Asian shares sank on Monday as the latest salvos in the Sino-U.S. trade war shook confidence in the world economy and sent investors steaming to the safe harbor of sovereign bonds and gold, while slugging emerging market currencies.
People walk past an electronic board showing Japan’s Nikkei average outside a brokerage in Tokyo, Japan, October 15, 2018. REUTERS/Toru Hanai
Global stocks looked set to follow Asia’s slide, with E-Mini futures for the S&P 500 falling 0.7%, and EUROSTOXX 50 futures down 1.1%.
Yields on benchmark 10-year Treasury debt dropped to their lowest since mid-2016, while gold hit its highest since April 2013 as risk was shunned.
On Friday, U.S. President Donald Trump announced an additional duty on some $550 billion of targeted Chinese goods, hours after China unveiled retaliatory tariffs on $75 billion worth of U.S. goods.
China’s onshore yuan fell 0.6% to new 11-year lows. But there was some relief that the central bank fixed the official midpoint at a relatively steady 7.0570 per dollar when it had been trading as weak as 7.1850 offshore, countering concerns Beijing would let the currency slide to keep exports competitive amid mounting U.S. tariffs.
MSCI’s broadest index of Asia-Pacific shares outside Japan shed 2.0%, and Australia 1.5%.
Japan’s Nikkei lost 2.1%, while Shanghai blue chips fell 1.2%.
“Downside risks are increasing for both the global economy and markets,” said Mark Haefele, global chief investment officer at UBS. “As a result, we are reducing risk in our portfolios by moving to an underweight in equities to lower our exposure to political uncertainty.”
“We continue to favor carry strategies in credit and foreign exchange markets, which benefit from central bank easing in a low-growth environment.”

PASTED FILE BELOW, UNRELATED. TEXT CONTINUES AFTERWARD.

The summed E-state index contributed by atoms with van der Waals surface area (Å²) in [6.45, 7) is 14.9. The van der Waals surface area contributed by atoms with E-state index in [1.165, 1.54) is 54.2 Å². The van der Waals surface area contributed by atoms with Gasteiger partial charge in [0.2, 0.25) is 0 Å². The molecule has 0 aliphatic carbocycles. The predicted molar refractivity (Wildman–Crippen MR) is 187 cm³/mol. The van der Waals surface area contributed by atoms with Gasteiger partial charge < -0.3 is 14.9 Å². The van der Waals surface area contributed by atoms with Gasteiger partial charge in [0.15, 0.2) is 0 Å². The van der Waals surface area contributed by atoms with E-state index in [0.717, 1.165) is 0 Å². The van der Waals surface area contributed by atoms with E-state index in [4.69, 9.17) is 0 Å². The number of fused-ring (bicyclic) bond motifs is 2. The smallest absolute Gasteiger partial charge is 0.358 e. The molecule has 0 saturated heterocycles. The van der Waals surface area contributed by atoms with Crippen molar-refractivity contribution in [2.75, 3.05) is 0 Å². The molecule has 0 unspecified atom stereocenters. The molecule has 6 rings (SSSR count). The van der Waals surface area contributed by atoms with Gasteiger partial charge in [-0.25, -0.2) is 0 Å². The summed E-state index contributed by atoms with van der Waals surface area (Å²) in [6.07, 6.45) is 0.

Trump’s new tariff measures were announced after U.S. markets closed on Friday. But Wall Street had nose-dived earlier in the session after Trump said U.S. companies should “immediately start looking for an alternative to China”, in response to Beijing’s latest retaliation.
At the G7 meeting in France over the weekend, Trump caused some confusion by indicating he may have had second thoughts on the tariffs.
But the White House said on Sunday that Trump wished he had raised tariffs on Chinese goods even higher last week, even as he signaled he did not plan to follow through with a demand that U.S. firms close operations in China.
Trump is now set to hold a joint news conference with French President Emmanuel Macron later on Monday.
The latest trade escalation overshadowed a pledge by Federal Reserve Chair Jerome Powell to “act as appropriate” to keep the U.S. economy healthy, although he stopped short of committing to rapid-fire rate cuts.
The markets clearly believe the Fed will have to act more aggressively and are fully priced for at least a quarter-point cut in September and more than 120 basis points of easing by the end of 2020.
“Trump shows no signs of moderating his destructive trade policies,” said JPMorgan analyst Adam Crisafulli.
“Central banks can’t fully ameliorate the downside of a global trade war,” he added. “Companies will enter lockdown mode in terms of spending, and eventually hiring, until at least the November 2020 election amid all the uncertainty.”